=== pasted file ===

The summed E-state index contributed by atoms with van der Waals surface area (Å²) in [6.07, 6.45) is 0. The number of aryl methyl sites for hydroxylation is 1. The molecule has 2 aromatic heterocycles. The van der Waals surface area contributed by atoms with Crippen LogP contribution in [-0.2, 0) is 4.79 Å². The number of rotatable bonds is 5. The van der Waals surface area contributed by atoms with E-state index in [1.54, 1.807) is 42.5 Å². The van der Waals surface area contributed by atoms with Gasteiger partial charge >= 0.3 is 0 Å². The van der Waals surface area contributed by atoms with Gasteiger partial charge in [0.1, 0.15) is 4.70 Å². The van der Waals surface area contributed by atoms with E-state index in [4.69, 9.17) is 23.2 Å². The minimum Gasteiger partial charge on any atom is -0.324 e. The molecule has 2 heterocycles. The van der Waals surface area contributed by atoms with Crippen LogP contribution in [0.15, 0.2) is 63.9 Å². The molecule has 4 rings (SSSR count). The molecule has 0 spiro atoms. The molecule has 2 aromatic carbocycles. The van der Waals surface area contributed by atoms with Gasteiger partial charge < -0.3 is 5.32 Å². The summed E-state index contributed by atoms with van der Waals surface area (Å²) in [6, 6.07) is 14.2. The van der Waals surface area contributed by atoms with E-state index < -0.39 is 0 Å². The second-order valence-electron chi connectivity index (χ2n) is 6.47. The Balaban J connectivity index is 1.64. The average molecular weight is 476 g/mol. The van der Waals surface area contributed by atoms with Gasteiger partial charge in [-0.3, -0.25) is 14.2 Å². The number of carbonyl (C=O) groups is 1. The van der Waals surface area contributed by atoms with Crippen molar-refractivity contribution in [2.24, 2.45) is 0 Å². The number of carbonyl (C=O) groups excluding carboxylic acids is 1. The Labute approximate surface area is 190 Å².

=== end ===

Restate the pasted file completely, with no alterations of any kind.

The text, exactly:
The summed E-state index contributed by atoms with van der Waals surface area (Å²) in [6.07, 6.45) is 0. The number of aryl methyl sites for hydroxylation is 1. The molecule has 2 aromatic heterocycles. The van der Waals surface area contributed by atoms with Crippen LogP contribution in [-0.2, 0) is 4.79 Å². The number of rotatable bonds is 5. The van der Waals surface area contributed by atoms with E-state index in [1.54, 1.807) is 42.5 Å². The van der Waals surface area contributed by atoms with Gasteiger partial charge >= 0.3 is 0 Å². The van der Waals surface area contributed by atoms with Gasteiger partial charge in [0.1, 0.15) is 4.70 Å². The van der Waals surface area contributed by atoms with E-state index in [4.69, 9.17) is 23.2 Å². The minimum Gasteiger partial charge on any atom is -0.324 e. The molecule has 2 heterocycles. The van der Waals surface area contributed by atoms with Crippen LogP contribution in [0.15, 0.2) is 63.9 Å². The molecule has 4 rings (SSSR count). The molecule has 0 spiro atoms. The molecule has 2 aromatic carbocycles. The van der Waals surface area contributed by atoms with Gasteiger partial charge < -0.3 is 5.32 Å². The summed E-state index contributed by atoms with van der Waals surface area (Å²) in [6, 6.07) is 14.2. The van der Waals surface area contributed by atoms with E-state index < -0.39 is 0 Å². The second-order valence-electron chi connectivity index (χ2n) is 6.47. The Balaban J connectivity index is 1.64. The average molecular weight is 476 g/mol. The van der Waals surface area contributed by atoms with Gasteiger partial charge in [-0.3, -0.25) is 14.2 Å². The number of carbonyl (C=O) groups is 1. The van der Waals surface area contributed by atoms with Crippen molar-refractivity contribution in [2.24, 2.45) is 0 Å². The number of carbonyl (C=O) groups excluding carboxylic acids is 1. The Labute approximate surface area is 190 Å².